Every hour, one baby is born to a mother with an opiate addiction. These babies’ first days are a painful struggle that requires extra care and attention from a medical professional. The baby’s mother, who has just added one big responsibility to the problem she’s already facing, needs love and care, too.
Tennessee is addressing this problem the wrong way. A new law makes it a crime to take drugs while pregnant, and 26-year-old mother Mallory Loyola became the first person to be charged under the law when she and her baby tested positive for meth after the baby’s birth. The bill’s cosponsor, Rep. Terri Lynn Weaver, said her bill aims at women who deserve punishment: “These ladies are the worst of the worst. Again, I want to emphasize what they are thinking about, and that is just money for the next high.”
That type of condemnation betrays a deep misunderstanding about the nature of addiction and motherhood. As someone who works with mothers who struggle with addiction at Demeter House, I can tell you that incarceration, criminalization, and stigmatization aren’t the right approach.
With pregnant and addicted women, the judgment has to stop at the door of the treatment facility. We need to encourage the mothers, no matter how they got here, to finish treatment, for their own sake and for the safety of the baby. The Tennessee law says a woman can use treatment completion as a defense against criminal charges, but this hardly erases the fact that the law deters women from seeking out treatment in the first place. Women have to feel free to get the help they need, and the threat of a jail sentence just won’t help.
There are already too many barriers for addicted mothers and pregnant women to find treatment. For one thing, they need medical care, prenatal care, and medication for medical stabilization, which not all treatment facilities offer. Especially in the case of opiate addiction, quitting suddenly and without medication stabilization can be devastating to the woman’s body and child, causing physical trauma and miscarriage.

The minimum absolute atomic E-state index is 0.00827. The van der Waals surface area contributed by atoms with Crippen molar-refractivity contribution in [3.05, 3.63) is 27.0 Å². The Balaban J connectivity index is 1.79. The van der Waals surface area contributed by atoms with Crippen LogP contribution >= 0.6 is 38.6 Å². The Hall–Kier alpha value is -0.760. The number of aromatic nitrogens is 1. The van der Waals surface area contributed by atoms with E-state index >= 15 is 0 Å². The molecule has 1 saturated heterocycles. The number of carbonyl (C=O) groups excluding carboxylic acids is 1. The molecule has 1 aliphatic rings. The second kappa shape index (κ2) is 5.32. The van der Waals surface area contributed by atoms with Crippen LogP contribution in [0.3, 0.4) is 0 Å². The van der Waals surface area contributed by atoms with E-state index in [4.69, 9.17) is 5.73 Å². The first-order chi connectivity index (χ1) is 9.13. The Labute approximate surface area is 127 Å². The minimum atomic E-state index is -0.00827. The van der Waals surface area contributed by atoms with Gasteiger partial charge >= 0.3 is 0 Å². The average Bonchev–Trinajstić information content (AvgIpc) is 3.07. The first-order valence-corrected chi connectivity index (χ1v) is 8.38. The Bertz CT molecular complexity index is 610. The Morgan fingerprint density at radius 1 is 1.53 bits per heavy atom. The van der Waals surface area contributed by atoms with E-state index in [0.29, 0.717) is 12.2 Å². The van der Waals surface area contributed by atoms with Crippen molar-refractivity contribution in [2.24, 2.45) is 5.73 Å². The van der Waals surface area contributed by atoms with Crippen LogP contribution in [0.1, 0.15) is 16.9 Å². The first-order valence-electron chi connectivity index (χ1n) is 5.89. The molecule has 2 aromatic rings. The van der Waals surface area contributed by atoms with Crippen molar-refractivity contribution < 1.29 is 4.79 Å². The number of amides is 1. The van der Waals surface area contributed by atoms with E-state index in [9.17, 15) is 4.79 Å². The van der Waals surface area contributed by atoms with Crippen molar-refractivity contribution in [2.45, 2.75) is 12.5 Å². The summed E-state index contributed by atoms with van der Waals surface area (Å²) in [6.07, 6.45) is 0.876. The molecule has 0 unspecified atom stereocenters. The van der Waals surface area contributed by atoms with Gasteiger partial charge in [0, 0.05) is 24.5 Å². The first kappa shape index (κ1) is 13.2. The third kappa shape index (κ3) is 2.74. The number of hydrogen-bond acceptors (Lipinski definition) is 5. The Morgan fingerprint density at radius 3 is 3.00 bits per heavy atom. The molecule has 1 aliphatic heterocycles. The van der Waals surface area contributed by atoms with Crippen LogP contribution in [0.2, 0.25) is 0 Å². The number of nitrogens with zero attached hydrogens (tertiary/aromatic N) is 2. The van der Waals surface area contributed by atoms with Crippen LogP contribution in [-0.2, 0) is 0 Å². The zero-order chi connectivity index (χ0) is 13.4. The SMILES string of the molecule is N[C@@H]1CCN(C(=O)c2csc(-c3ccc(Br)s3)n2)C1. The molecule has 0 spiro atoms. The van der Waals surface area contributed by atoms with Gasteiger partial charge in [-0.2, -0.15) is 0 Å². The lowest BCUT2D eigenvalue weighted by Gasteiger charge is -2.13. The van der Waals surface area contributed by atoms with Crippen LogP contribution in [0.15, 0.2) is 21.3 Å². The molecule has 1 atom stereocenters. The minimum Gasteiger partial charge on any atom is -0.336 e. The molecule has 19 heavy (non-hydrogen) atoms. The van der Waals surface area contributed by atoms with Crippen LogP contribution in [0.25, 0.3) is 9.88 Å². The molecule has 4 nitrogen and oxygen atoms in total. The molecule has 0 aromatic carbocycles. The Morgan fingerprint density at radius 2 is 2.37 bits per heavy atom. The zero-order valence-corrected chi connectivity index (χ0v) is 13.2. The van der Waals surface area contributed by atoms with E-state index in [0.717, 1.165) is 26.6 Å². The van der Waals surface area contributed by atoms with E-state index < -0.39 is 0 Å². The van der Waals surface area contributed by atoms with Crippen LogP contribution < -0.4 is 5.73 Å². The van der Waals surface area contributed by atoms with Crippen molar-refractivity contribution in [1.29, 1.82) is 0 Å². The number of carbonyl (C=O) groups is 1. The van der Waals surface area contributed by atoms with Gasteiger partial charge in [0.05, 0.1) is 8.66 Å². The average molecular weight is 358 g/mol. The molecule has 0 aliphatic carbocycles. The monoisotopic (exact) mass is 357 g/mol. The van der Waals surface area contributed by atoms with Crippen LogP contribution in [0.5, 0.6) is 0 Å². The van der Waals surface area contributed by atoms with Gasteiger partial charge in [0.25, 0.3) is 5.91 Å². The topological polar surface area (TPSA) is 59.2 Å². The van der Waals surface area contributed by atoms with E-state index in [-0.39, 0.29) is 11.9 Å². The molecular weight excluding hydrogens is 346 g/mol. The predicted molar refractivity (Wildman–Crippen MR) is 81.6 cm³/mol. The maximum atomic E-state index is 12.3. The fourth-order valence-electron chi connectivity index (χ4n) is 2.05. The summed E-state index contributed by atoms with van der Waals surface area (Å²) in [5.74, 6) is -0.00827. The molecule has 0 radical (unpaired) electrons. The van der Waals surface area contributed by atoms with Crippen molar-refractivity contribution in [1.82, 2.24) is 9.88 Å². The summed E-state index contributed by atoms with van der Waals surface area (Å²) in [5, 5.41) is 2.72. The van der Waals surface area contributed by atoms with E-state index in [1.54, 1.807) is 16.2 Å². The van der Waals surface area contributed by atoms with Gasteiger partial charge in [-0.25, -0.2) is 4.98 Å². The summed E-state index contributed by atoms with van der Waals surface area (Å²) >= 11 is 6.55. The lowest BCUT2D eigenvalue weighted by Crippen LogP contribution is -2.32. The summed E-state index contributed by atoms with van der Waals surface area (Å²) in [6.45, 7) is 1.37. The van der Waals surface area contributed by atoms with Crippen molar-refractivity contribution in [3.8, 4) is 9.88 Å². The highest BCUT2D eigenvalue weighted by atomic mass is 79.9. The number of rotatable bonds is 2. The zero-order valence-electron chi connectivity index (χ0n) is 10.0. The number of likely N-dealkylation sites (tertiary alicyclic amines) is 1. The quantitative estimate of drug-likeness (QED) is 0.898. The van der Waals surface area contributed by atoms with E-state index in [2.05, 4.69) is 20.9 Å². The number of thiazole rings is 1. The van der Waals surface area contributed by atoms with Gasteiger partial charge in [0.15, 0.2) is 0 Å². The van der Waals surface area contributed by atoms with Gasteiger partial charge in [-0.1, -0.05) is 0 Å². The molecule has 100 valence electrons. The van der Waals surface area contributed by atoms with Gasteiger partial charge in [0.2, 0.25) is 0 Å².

Many of these women are already struggling to be good moms and caretakers, and that’s yet another reason it’s difficult for them to seek treatment. When a woman faces addiction and considers treatment, she’s not just thinking about “money for the next high.” She’s also thinking about who will take care of the kids she already has, a quandary that many men seeking treatment don’t have to think about. Most of the women we see are heads of their households. They fear losing their children and they worry that the men or the parents in their lives won’t be able to handle the caretaking if they leave for treatment.
And finally, these women experience shame and guilt that can hinder them from facing their addiction head-on. At Demeter House, our gender-specific parenting curriculum deals directly with this shame and guilt by helping women understand that their problem is a disease, not a moral failing. They may wake up in the morning with their brain craving a drug, but they don’t wake up thinking, “How will I hurt my family today?”
As we consider how to help moms, we should remember that this is not the first time drug-dependent mothers have been judged and criminalized instead of helped. In the 1980s and 1990s, “crack baby” hysteria led to a wave of laws that criminalized and incarcerated people with addictions. Years later, our communities are still devastated by addiction and incarceration.
Let’s not make the same mistake this time. Leave judgment behind, and help mothers jump the obstacles to get the help they need.